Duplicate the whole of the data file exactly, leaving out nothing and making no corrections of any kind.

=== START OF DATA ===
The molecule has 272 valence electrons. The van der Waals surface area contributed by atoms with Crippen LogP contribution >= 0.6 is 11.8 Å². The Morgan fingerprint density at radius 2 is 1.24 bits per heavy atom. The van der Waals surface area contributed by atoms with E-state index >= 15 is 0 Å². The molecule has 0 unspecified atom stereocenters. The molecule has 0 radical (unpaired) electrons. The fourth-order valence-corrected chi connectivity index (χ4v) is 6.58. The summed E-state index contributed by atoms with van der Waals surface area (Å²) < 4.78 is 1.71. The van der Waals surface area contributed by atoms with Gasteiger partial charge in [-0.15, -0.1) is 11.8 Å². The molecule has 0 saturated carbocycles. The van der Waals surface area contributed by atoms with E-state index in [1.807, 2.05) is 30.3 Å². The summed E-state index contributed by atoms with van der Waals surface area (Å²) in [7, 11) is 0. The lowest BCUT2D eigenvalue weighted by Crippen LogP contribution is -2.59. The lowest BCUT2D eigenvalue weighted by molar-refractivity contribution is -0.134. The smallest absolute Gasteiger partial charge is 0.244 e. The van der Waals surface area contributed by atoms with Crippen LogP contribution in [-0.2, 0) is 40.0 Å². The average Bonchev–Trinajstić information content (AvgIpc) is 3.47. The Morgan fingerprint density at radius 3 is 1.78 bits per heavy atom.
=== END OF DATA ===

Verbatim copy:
The molecule has 272 valence electrons. The van der Waals surface area contributed by atoms with Crippen LogP contribution >= 0.6 is 11.8 Å². The Morgan fingerprint density at radius 2 is 1.24 bits per heavy atom. The van der Waals surface area contributed by atoms with E-state index >= 15 is 0 Å². The molecule has 0 unspecified atom stereocenters. The molecule has 0 radical (unpaired) electrons. The fourth-order valence-corrected chi connectivity index (χ4v) is 6.58. The summed E-state index contributed by atoms with van der Waals surface area (Å²) < 4.78 is 1.71. The van der Waals surface area contributed by atoms with Gasteiger partial charge in [-0.15, -0.1) is 11.8 Å². The molecule has 0 saturated carbocycles. The van der Waals surface area contributed by atoms with E-state index in [1.807, 2.05) is 30.3 Å². The summed E-state index contributed by atoms with van der Waals surface area (Å²) in [7, 11) is 0. The lowest BCUT2D eigenvalue weighted by Crippen LogP contribution is -2.59. The lowest BCUT2D eigenvalue weighted by molar-refractivity contribution is -0.134. The smallest absolute Gasteiger partial charge is 0.244 e. The van der Waals surface area contributed by atoms with Crippen LogP contribution in [-0.2, 0) is 40.0 Å². The average Bonchev–Trinajstić information content (AvgIpc) is 3.47. The Morgan fingerprint density at radius 3 is 1.78 bits per heavy atom.